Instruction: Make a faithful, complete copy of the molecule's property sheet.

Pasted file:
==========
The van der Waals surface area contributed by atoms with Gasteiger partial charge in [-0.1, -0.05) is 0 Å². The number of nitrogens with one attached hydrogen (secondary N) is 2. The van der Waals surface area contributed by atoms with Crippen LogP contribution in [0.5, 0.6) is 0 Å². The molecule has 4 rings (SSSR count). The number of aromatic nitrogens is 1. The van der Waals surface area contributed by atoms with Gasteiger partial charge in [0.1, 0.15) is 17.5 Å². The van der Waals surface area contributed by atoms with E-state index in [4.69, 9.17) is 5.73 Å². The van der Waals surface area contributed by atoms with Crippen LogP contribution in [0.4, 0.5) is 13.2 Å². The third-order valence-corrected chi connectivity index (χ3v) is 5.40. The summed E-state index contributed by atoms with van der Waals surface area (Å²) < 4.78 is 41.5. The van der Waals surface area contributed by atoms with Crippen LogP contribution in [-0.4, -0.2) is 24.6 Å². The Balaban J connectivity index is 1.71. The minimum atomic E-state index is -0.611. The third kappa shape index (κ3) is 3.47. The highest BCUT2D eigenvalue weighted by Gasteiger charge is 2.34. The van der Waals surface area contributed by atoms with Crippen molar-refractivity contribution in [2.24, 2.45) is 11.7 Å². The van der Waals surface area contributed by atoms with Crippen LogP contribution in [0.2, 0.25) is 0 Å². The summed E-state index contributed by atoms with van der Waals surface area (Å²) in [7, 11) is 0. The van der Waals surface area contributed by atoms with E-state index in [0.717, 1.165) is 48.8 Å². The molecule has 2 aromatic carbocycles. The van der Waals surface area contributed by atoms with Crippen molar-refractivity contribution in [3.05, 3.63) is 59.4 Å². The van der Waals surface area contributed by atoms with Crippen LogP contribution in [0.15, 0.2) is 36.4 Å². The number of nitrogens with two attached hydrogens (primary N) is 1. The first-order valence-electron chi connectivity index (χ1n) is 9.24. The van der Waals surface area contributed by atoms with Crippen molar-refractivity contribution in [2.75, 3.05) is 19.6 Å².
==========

The van der Waals surface area contributed by atoms with Gasteiger partial charge in [-0.1, -0.05) is 0 Å². The number of nitrogens with one attached hydrogen (secondary N) is 2. The van der Waals surface area contributed by atoms with Crippen LogP contribution in [0.5, 0.6) is 0 Å². The molecule has 4 rings (SSSR count). The number of aromatic nitrogens is 1. The van der Waals surface area contributed by atoms with Gasteiger partial charge in [0.1, 0.15) is 17.5 Å². The van der Waals surface area contributed by atoms with E-state index in [4.69, 9.17) is 5.73 Å². The van der Waals surface area contributed by atoms with Crippen LogP contribution in [0.4, 0.5) is 13.2 Å². The third-order valence-corrected chi connectivity index (χ3v) is 5.40. The summed E-state index contributed by atoms with van der Waals surface area (Å²) < 4.78 is 41.5. The van der Waals surface area contributed by atoms with Crippen LogP contribution in [-0.4, -0.2) is 24.6 Å². The Balaban J connectivity index is 1.71. The minimum atomic E-state index is -0.611. The third kappa shape index (κ3) is 3.47. The highest BCUT2D eigenvalue weighted by Gasteiger charge is 2.34. The van der Waals surface area contributed by atoms with Crippen molar-refractivity contribution in [2.24, 2.45) is 11.7 Å². The van der Waals surface area contributed by atoms with Crippen LogP contribution in [0.2, 0.25) is 0 Å². The summed E-state index contributed by atoms with van der Waals surface area (Å²) in [7, 11) is 0. The van der Waals surface area contributed by atoms with E-state index in [0.717, 1.165) is 48.8 Å². The molecule has 2 aromatic carbocycles. The van der Waals surface area contributed by atoms with Crippen molar-refractivity contribution in [3.05, 3.63) is 59.4 Å². The van der Waals surface area contributed by atoms with Crippen LogP contribution in [0.15, 0.2) is 36.4 Å². The number of nitrogens with two attached hydrogens (primary N) is 1. The first-order valence-electron chi connectivity index (χ1n) is 9.24. The van der Waals surface area contributed by atoms with Crippen molar-refractivity contribution in [2.75, 3.05) is 19.6 Å².